We are all different. Each of us has different likes and dislikes, our bodies respond to different types of food. Some people can tolerate higher fat, some people can’t. Some people can have salt in their diet without it affecting them, others like me, have to be cautious. Some people need fewer, larger meals to feel sated, others need to graze through the day. Understanding who you are as an eater becomes paramount in defining a diet that will bring weight loss and then let you adjust it for life-time maintenance.

Accepting that there is no one cookie-cutter diet out there that will work for everyone, is vital in developing an eating plan. Throwing out all preconceived ideas of what a diet is, is the only way to move out of the diet/binge cycle.

That fear of eating that has been hammered into us all these years has to be tackled. The only way to do that is to eat. Sounds simple enough, but in my experience I have found it is harder to get people to eat then it is to get them to diet.

Why? Because all we know is deprivation or guilt.

When I start a new client on this program, their first week proves how true the above statement is. They eat tentatively. The foods tend to come from their dieting history, the amounts minimal.

I pick out these dieting foods and ask why they chose to eat them. Their answer is surprising. Not only was the food not satisfying, but oftentimes they ate food they didn’t like because that is what their dieting brain told them was the only acceptable choice. Now, there are diets out there on the market that promote lots of eating choices. They work for some, but the problem is they are small amounts for the calories, and most obese men and women need bigger servings, and when they eat higher fat, sugar, or salted foods, cravings dictate that one serving is never enough. That creates more fear of food, and that fear limits viable choices in their idea of what they can and cannot eat for weight loss.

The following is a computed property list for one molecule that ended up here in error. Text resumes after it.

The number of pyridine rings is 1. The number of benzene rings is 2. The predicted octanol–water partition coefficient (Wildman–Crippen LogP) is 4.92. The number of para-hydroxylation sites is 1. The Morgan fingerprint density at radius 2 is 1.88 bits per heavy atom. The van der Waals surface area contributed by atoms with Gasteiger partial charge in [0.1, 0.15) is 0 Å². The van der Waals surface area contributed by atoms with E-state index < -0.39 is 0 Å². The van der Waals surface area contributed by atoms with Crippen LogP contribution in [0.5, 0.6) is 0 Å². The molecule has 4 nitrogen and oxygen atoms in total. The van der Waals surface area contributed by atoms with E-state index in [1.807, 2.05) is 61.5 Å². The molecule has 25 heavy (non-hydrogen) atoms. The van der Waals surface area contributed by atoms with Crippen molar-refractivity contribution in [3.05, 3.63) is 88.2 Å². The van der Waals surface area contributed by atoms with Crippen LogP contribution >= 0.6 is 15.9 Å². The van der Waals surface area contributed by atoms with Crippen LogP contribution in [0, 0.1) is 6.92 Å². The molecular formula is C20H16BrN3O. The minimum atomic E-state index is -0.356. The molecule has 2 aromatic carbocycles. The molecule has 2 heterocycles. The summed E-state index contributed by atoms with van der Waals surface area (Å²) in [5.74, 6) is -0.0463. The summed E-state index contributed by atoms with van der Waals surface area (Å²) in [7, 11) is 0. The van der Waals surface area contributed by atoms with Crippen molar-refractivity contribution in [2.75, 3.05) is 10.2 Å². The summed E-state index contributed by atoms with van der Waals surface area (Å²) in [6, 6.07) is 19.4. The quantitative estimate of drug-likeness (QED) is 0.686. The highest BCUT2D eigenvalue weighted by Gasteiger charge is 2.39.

I make it clear, I do not want to see those diet foods in their menu again. Panic ensues.

It is a process, a hand holding to calm their nerves and gain their trust that it is okay to eat food as long as they understand that each choice they make needs to be seen as a whole, and it needs to work with them as a person. Once they see that they really can eat 1800 calories a day without gaining weight they are amazed. Amazed that they are now eating foods they saw as detrimental to their dieting cause, and eating those foods in amounts they find satisfying.

No, not every food they love can be eaten, but by examining what foods keep them stated, and what foods cause them to want more, their menu of choices grows and the idea that this type of diet can be done not just for short term loss, but for life becomes empowering.

It is this fear of food, this fear of not being able to stick to a diet, this fear that food controls us and not the other way around that keeps the obese obese.

Food is nutrition. Our bodies need it, even our brain needs it to stay balanced and keep us in a good place. What the obese have to come to terms with is that they are a unique individual, and although their obesity issues are common within the obese community, their needs to feel satisfied are quite different.

Food is neither enemy nor lover. It needs to become a partner in the obese person’s quest for health and well-being.

If you want to beat your obesity, then you must be willing to work through your fear of eating outside of a diet. You must be able to look at food realistically and take time to explore what is right for you before embarking on your next diet.